Tuesday, November 18, 2008
The last page of the Wall Street Journal Opinion section once again contained a gem of a "sound money" editorial yesterday - another well reasoned critique of the current monetary order, this one penned by none other than a former vice president of the Federal Reserve Bank of Dallas, Gerald P. Driscoll.
Recall that Judy Shelton contributed a great piece for that page last Friday.
With a title of To Prevent Bubbles, Restrain the Fed, you have a pretty good idea where it's headed, but to hear a former Fed vice president suggest the reinstatement of a gold standard is quite remarkable indeed.
The economy now confronts deflationary forces. If past is prologue the Fed will concentrate on those deflationary forces for too long and rekindle an asset boom of some kind. The fiscal "stimulus" being contemplated by Congress could be another economic accelerant. If both the fiscal and money stimulus efforts kick in just as market forces also kick in, we're likely to see another unsustainable boom that will be followed by a bust.Remarkable...
The incoming administration must think about that possibility because the timing of boom and bust cycles seems to be shortening. The next bust could come five or six years from now -- or about in the middle of an Obama second term. Should that happen, Mr. Obama would be unable to blame Republicans for the mess and would be tagged as the second coming of Jimmy Carter.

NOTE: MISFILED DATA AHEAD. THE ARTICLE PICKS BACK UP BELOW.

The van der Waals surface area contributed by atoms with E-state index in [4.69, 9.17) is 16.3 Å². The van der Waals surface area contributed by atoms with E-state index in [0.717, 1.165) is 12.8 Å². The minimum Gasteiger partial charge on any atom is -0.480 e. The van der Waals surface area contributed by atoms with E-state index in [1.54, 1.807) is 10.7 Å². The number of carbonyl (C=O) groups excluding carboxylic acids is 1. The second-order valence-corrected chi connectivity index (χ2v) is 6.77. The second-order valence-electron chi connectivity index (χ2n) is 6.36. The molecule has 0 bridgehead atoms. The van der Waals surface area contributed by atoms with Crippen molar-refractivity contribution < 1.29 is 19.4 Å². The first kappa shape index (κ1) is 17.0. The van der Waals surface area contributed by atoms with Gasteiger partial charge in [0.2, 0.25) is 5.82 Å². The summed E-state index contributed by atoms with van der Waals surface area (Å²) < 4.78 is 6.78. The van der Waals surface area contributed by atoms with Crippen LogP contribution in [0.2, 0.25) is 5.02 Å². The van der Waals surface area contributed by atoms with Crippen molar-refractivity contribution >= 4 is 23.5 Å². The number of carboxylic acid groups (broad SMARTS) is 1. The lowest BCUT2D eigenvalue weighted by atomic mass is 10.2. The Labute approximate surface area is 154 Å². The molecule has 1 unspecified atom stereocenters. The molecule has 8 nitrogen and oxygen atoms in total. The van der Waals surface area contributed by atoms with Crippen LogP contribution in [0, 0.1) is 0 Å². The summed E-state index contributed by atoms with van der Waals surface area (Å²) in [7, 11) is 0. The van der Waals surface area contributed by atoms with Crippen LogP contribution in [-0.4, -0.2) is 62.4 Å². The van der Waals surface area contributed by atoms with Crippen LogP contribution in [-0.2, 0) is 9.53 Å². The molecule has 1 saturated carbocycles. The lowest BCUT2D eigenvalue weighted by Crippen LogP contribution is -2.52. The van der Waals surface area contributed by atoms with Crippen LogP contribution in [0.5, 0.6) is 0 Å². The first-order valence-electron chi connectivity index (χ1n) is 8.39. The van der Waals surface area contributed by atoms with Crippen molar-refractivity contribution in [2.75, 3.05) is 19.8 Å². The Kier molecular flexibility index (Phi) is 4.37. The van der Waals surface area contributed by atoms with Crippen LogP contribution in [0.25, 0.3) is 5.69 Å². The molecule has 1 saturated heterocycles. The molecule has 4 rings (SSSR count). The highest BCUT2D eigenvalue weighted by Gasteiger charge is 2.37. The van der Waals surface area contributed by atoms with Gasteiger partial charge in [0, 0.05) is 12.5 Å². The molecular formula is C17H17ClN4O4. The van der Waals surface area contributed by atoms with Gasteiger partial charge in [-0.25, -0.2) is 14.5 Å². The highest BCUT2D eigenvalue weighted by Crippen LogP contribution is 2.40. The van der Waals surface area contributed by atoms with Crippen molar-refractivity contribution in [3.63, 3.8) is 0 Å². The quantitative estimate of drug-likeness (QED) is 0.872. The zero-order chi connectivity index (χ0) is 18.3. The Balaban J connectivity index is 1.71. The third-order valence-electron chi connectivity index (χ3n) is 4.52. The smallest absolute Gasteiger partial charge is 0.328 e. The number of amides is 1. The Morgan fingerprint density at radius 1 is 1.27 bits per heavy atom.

To avoid such a fate, Mr. Obama needs to stop the next asset bubble from being inflated by imposing a commodity standard on the Fed. A commodity standard (such as a gold standard) imposes discipline on a central bank because it forces it to acquire commodity reserves in order to increase the money supply. Today the government can inflate asset bubbles without paying a cost for it because the currency isn't linked to the price of a commodity.
With a commodity standard in place, the government would also have price signals that would alert it to the formation of a bubble. Why? Because the price of the commodity would be continuously traded in spot and futures markets. Excessive easing by the Fed would be signaled by rising prices for the commodity. In recent years, Fed officials have claimed that they cannot know when an asset bubble is developing. With a commodity standard in place, it would be clear to anyone watching spot markets whether a bubble is forming. What's more, if Fed officials ignored price signals, outflows of commodity reserves would force them to act against the bubble.
The point is not to deflate asset bubbles, but to avoid them in the first place. Imposing a commodity standard is a practical response to the repeated failures of central banks to maintain sound money and financial stability. What would be impractical is to believe that the next time central banks will get it right on their own.